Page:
Modified Categorical Approach Applies to California Drug Statute

U.S. v. Rogers, 2017 WL 2557130 (6/13/17) (Okl.) (unpub'd) - A bad Mathis/controlled-substances-offense decision. Following a 9th Circuit case, the 10th holds California's drug statute, Cal. Health & Safety Code § 11378, is divisible by the type of controlled substance. California law treats the type of controlled substance as a separate element, the 10th says. So a sentencing court would use the modified categorical approach to decide what type of controlled substance the defendant was accused of distributing. In this case, the defendant's methamphetamine offense was a "controlled substance offense" under the career-offender guidelines because methamphetamine is illegal under the federal Controlled Substances Act. If the statute was not divisible, then the fact that California criminalizes some drugs that the feds don't would doom any claim that a California drug offense was a career-offender predicate.

Wednesday, July 26, 2017

Court reversed forfeiture order, but defendant loses other challenges to conviction and sentence

United States v. Pickel, 2017 WL 3028502 (July 18, 2017) (KS) (published): Perceptive readers might remember the update from April 4, 2017 in which we reported on the brothers Dahda. Unfortunately for Pickel, he was convicted of being part of the brothers’ conspiracy and like them, his convictions are affirmed by the circuit.

Pickel presented four challenges to his convictions and two regarding his sentence. He argued: (1) the district court incorrectly denied his motion to suppress marijuana found in his truck after a traffic stop; (2) the government’s evidence did not establish a single conspiracy or that he was connected to it; (3) the government’s failure to establish a single conspiracy caused a prejudicial variance between the superseding indictment and the trial evidence; (4) the government did not prove that he used a communication facility to facilitate a drug trafficking crime; (5) the 10-year term of supervised release exceeded the statutory maximum set forth in 21 U.S.C. § 841(b)(1)(D); and (6) the district court violated 21 U.S.C. § 853(a) when it imposed joint and several forfeiture liability on him for the value of marijuana attributable to the whole conspiracy. Pickel was successful only in setting aside the forfeiture order.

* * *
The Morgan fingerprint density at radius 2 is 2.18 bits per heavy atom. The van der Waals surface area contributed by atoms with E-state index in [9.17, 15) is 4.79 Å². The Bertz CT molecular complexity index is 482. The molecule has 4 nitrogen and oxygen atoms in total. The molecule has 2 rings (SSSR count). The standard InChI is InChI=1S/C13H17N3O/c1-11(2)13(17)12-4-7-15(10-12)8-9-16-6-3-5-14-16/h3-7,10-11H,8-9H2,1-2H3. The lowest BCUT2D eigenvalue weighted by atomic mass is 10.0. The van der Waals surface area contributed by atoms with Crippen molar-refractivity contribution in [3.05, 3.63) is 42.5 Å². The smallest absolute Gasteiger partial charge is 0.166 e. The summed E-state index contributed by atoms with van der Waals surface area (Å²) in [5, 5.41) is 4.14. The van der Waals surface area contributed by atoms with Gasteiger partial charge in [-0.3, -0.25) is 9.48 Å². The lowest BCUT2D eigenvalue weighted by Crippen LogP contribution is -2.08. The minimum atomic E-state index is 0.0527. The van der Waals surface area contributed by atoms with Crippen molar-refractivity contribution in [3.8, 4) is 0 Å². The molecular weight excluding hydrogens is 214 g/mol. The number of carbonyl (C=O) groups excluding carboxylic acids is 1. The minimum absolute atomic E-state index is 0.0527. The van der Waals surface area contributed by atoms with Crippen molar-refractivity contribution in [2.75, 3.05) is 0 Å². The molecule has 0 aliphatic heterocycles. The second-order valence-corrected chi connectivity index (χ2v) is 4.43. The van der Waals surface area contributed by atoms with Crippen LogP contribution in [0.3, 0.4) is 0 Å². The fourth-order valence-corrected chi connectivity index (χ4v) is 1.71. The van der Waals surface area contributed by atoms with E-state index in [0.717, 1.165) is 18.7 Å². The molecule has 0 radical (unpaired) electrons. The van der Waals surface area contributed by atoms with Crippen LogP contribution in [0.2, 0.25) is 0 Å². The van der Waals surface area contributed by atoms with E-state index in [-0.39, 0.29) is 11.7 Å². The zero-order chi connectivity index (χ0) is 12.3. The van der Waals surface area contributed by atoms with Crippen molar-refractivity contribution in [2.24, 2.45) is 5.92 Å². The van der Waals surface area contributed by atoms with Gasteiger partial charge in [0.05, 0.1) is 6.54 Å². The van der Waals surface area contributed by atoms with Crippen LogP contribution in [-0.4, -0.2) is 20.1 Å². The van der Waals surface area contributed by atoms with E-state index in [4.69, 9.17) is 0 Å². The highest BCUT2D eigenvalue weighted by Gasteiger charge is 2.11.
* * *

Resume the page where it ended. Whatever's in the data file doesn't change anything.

Pickel’s issues are reviewed here in order.

1. Law enforcement had probable cause to search Pickel’s truck under the collective knowledge doctrine: Collectively, the panel said, law enforcement had probable cause to stop Pickel in his truck as he was driving on the highway. Officials had developed probable cause from wiretapping various conspirators’ phones. They knew other conspirators had communicated with Pickel and that he had been assigned to bring marijuana from California to Kansas. Earlier Utah police had ‘randomly’ stopped and searched another conspirator and found marijuana hidden inside his truck’s auxiliary fuel tank. Together this information gave the officers cause to search the auxiliary fuel tank in Pickel’s truck. It did not matter then that Nebraska state troopers used a pretext to stop him in order to help other officials from losing him in the dark. (Did you know that Nebraska requires all vehicles to have “fenders, covers, or devices, including flaps or splash aprons, unless the body of the vehicle affords adequate protection to effectively minimize the spray or splash of water or mud to the rear of the motor vehicle or semitrailer”?).